To point or not to point your index finger during planing

I was sifting through the net of some old woodworking photographs when I came across this one below that took my interest.

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I was contemplating on how simple their shops were and how minimalist in tools they were too. In fact, I haven’t yet seen an antique photograph or drawing with any more tools on their walls as to what you see here. Oh well each to their own, I love my tools and just like clamps you can’t have too many.  As I was about to click off the image I noticed something else, something peculiar and evidence to what was developing into a myth is now proof it’s not a myth at all; the pointing index finger.

point

The idea has spread like a virus among my small circle of friends that extending the index finger whilst planing is a modern day invention. Whilst many argue that there is no need to extend the index finger during planing, no one yet has come up with a plausible argument to dispute their theory. Their claim that this practice probably begun over the last 100 years. Well, now I have the evidence to prove they are wrong.  A photograph taken in 1848 of two woodworkers showing that one worker has his index finger extended during planing. Whilst I agree that it serves no purpose in hand planing, I however continue to do it out of habit.

I would like to know your thoughts on the subject.

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17 thoughts on “To point or not to point your index finger during planing

  1. I find I generally do have my index finger up along the blade-chip breaker assembly — I think it does steady the plane, but there is a much simpler explanation — my hands are large with arthritis in the fingers — my index finger doesn’t fit comfortably around the tote.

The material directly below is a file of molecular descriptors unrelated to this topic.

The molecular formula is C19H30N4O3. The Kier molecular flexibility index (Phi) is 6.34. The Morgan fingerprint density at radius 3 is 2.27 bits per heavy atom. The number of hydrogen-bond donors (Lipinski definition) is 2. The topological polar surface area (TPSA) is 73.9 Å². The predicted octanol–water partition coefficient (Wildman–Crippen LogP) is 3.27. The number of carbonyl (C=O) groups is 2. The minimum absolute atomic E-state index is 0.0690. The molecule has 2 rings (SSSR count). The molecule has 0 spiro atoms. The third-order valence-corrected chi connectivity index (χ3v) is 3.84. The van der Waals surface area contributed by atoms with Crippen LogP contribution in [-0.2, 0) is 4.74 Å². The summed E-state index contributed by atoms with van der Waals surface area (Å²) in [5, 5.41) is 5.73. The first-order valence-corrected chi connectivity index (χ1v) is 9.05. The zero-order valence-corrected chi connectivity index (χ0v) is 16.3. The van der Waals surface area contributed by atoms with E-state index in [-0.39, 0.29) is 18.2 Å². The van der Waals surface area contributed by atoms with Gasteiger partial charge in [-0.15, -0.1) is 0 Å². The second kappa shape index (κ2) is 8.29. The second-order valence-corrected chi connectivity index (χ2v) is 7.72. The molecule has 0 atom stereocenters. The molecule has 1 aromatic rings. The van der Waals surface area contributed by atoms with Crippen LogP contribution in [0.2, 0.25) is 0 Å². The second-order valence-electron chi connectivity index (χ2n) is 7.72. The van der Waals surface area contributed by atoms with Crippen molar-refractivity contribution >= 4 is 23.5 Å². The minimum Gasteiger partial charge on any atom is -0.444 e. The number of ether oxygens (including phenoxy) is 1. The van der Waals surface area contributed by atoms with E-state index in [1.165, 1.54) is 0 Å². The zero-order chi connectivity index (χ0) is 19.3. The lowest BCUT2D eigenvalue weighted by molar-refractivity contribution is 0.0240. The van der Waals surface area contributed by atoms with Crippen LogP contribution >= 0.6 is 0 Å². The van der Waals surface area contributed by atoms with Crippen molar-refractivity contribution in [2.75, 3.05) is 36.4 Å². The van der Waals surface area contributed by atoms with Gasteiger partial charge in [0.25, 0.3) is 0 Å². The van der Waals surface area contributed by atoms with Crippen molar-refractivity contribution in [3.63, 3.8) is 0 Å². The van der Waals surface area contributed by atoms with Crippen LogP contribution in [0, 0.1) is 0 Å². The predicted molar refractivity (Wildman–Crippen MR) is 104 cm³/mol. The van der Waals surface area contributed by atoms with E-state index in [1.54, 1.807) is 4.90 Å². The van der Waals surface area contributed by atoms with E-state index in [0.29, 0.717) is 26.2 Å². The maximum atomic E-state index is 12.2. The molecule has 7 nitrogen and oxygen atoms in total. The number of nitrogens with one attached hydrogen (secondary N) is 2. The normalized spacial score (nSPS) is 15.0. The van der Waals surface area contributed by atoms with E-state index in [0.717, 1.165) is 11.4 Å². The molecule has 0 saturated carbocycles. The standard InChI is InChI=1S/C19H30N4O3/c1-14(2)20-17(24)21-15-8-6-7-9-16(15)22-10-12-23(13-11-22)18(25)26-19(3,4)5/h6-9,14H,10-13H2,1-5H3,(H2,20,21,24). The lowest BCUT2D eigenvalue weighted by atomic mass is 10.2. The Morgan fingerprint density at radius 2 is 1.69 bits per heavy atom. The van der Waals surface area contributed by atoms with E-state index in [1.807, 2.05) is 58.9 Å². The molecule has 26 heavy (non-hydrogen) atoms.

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  2. Extending the index finger while planing makes perfect sense. As with sawing the extended finger helps with proper alignment, whether consciously or subconsciously. Extending the index finger also makes for a secure yet loose grip. I extend my finger while using all of my saws, planes, and molding planes.

    Great blog post, Salko. Thanks for sharing!

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    1. Love the photographs Gary. I’ve seen some woodworkers work gripping the tote full fist and I haven’t seen any rotation you speak of. If you plane with a low angle jack, extending the middle finger just feels awkward so you don’t see it done by most people and the same applies with the Veritas grooving plane or the Stanley tongue and groove. However, try to grip with all fingers on an 18th century no.7 or 8 it’s impossible without extending the index finger. The handle simply isn’t big enough to accommodate all of the fingers. Look this is my theory or observation. I’m sure there is another explanation.

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  3. Hi Salko,
    The pointing of the finger in bio mechanical terms does a few things.
    Its a cue to start a movement/kinetic chain that’s linked way down in our history: where that finger points the arm will go.